The Federal Reserve Bank signaled today that it's getting closer to raising interest rates. At the same time, the Central Bank said that it will be patient in deciding just when to act. Fed Chair Janet Yellen said policy-makers will be guided by the strength of economic data and the level of inflation.
JANET YELLEN, Federal Reserve Chair:
A number of committee participants have indicated that, in their view, conditions could be appropriate by the middle of next year, but there is no preset time and there are a range of views as to when the appropriate conditions will likely fall in place. So that's something we will be watching closely as the year unfolds.
On Wall Street, stocks shot higher on the news that the Fed has no immediate plans to raise rates. The Dow Jones industrial average gained 288 points to close near 17,357. The Nasdaq rose 96 points to close at 4,644. And the S&P 500 added 40 to finish just under 2,013. The gains were also fueled by a small increase in the price of oil.
Russia's Finance Ministry resorted to selling some of its foreign exchange reserves today, in another bid to shore up the ruble. The currency had lost 15 percent of its value just this week, but the ministry's move triggered a moderate rally today.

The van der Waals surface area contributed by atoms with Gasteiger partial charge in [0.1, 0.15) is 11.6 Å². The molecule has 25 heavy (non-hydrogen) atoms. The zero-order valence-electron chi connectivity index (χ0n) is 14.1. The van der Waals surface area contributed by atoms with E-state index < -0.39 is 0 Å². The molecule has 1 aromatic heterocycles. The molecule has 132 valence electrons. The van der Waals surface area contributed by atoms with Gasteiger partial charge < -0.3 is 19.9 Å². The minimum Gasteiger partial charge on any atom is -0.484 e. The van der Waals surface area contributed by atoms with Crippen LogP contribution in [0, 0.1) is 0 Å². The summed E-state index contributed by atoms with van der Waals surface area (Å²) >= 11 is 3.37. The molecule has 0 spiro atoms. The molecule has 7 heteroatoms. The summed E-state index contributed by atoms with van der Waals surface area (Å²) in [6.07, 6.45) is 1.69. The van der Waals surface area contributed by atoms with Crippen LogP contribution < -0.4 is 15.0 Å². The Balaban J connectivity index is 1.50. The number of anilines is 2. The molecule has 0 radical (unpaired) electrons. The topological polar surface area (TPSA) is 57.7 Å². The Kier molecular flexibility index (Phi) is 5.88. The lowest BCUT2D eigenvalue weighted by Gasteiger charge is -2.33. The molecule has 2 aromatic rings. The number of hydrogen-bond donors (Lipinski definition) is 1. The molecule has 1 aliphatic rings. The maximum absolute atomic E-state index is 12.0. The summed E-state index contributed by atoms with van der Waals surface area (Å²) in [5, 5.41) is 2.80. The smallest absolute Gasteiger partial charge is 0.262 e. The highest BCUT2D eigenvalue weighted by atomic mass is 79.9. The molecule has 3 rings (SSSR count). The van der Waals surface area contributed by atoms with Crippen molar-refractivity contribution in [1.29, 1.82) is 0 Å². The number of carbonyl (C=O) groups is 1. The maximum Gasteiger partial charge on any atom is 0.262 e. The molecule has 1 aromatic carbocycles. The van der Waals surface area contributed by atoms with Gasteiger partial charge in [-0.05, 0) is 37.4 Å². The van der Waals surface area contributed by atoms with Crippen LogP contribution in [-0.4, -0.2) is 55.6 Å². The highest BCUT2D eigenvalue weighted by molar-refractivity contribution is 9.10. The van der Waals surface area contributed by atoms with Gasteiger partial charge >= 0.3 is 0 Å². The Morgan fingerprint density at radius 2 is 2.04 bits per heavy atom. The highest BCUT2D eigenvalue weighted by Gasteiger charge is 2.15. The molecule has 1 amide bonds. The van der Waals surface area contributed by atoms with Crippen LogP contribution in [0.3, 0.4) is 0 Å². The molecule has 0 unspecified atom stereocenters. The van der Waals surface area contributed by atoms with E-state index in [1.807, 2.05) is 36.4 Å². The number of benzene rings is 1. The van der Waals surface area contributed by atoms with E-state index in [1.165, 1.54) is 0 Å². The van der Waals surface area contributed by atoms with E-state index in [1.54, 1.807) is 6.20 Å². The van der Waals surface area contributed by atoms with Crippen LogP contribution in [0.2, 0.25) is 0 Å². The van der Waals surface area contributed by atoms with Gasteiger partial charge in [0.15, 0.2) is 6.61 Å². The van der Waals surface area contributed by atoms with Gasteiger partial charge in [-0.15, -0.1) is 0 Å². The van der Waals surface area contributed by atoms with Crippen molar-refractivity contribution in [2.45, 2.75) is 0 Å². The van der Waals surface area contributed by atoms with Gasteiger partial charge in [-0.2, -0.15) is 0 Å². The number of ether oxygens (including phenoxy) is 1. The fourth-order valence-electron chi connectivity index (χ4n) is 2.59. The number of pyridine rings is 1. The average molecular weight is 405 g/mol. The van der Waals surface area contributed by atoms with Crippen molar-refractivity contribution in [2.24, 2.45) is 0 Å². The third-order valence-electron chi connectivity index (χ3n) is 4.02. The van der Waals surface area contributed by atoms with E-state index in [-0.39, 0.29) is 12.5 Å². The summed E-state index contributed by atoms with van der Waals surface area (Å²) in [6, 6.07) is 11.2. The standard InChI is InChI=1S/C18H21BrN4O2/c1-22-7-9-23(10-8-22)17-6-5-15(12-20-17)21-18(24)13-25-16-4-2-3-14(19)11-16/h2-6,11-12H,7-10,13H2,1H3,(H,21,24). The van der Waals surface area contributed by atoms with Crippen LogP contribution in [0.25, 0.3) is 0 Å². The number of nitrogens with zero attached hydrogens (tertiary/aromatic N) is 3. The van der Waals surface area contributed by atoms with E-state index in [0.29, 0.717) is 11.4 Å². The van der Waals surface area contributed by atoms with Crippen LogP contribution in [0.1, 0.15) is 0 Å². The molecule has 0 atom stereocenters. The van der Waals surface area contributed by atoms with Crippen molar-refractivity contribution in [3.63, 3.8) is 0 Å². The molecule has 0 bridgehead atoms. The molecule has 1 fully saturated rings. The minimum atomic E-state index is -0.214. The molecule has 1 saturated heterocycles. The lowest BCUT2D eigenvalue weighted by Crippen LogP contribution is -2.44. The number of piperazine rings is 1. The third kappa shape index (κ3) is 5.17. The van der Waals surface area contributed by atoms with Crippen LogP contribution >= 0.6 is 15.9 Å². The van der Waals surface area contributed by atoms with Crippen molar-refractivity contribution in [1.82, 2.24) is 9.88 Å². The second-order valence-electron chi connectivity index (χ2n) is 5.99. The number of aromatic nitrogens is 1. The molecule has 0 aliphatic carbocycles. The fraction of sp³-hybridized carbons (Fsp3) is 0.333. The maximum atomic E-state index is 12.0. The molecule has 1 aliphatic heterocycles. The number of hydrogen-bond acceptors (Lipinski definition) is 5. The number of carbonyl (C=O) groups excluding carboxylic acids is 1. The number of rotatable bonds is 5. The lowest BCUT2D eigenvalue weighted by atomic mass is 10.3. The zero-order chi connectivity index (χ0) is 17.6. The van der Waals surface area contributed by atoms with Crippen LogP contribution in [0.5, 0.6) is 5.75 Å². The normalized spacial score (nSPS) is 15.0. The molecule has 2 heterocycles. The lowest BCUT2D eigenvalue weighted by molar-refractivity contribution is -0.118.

The state of New York will soon ban the gas-drilling technique known as fracking. That announcement today followed a long-awaited state review that cited unresolved health risks. Fracking involves injecting chemically treated water at high pressure deep into shale deposits. New York has banned shale gas development since 2008. Now the environmental commissioner plans to make the ban permanent.
And the 2014 midterm elections are now finally over. Republican Martha McSally was declared the winner today of a U.S. House race in Arizona. She edged out Democratic incumbent Ron Barber in a recount by 167 votes. That's for the seat once held by Democrat Gabrielle Giffords, who was shot in the head in 2011. Republicans will have 247 House seats in the new Congress, the most since Herbert Hoover was president.